They say you love things more intensely in your teenage years than at any point of your life. The amygdala, which controls emotions, develops. That, in tandem with raging hormones and the underdeveloped centers control logic and reason result in an emotional Molotov cocktail.
The world looks down on this teenage infatuation, “it’s just a phase”, “she’ll grow out of it” are phrases continually used to diminish adolescent emotion. We give awards to actors, for whom powerful displays of emotion are part of the job description, but when we are confronted with it in real life, we become embarrassed and uncomfortable. This vulnerability is condemned, and over time, these feelings fade. I know brain development and chemistry has an important role in this, but I think, if we wanted to, we could hold on to a little to those parts of us.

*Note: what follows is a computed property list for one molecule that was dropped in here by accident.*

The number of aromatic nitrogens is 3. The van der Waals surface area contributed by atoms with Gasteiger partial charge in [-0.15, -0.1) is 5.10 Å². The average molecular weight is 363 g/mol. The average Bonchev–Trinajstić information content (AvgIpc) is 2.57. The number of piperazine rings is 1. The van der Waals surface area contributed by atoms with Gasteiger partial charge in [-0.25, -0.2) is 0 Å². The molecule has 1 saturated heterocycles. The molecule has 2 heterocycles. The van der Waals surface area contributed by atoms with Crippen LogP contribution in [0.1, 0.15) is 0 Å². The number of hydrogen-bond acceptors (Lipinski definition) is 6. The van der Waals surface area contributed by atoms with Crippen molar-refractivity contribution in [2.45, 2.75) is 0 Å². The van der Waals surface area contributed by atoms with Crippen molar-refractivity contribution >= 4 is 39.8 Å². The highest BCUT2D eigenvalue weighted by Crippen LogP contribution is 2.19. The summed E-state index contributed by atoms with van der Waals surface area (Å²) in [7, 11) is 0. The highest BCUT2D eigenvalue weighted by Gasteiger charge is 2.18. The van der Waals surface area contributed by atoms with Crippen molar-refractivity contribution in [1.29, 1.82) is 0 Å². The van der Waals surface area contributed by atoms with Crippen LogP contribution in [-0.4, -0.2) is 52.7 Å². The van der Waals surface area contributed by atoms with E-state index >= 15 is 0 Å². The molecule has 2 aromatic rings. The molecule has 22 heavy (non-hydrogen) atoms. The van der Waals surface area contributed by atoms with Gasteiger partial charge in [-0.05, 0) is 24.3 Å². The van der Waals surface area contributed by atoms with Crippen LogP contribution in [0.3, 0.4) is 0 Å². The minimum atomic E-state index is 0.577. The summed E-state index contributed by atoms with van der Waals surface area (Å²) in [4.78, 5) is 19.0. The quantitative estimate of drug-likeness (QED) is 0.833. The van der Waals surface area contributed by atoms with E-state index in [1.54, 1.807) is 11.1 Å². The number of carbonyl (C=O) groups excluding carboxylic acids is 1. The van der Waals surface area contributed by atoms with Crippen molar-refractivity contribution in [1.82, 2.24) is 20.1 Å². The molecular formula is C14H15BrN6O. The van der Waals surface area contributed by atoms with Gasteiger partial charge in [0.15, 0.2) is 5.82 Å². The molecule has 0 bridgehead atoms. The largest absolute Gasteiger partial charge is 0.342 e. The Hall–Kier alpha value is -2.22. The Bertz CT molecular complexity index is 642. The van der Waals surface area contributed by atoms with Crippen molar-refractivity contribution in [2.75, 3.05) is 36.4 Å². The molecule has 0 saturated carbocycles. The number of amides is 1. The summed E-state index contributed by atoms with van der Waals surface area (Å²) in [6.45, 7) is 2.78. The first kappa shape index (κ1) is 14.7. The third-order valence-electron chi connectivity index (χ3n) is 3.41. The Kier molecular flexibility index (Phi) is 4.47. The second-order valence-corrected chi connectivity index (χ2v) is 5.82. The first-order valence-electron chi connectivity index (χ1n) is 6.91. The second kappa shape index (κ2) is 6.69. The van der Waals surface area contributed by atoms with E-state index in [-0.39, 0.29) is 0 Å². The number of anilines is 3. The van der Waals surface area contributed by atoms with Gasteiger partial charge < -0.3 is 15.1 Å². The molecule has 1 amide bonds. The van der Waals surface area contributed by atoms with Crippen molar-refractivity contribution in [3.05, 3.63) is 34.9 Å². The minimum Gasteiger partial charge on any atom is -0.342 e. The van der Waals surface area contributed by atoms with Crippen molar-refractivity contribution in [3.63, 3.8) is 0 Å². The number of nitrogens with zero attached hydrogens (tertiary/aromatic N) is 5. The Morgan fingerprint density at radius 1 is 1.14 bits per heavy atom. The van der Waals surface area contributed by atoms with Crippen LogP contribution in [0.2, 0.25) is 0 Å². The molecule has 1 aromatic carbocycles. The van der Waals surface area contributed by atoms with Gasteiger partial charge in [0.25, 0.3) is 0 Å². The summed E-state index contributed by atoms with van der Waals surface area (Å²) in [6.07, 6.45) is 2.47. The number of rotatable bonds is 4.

The parts of us that had the courage to ask out your crush when you were 14, the parts of us that have reams of poetry on childhood bookshelves about people we can hardly remember, the parts of us that cried when our favorite character died because they were real in our hearts, goddamnit (that last one was mainly me, but if you didn’t cry when Fred died you are a heartless monster).
The thoughts and feelings I had in my teen years may have been temporary, but the things and people I loved have irrevocably shaped me.
As the “teenage” phase of my life wraps up, I suppose I should be glad to be entering into a more developmentally stable part of my life. But part of me want to hold on to that girl that loved so deeply and singlemindedly. I think it’s the bravest I may ever be.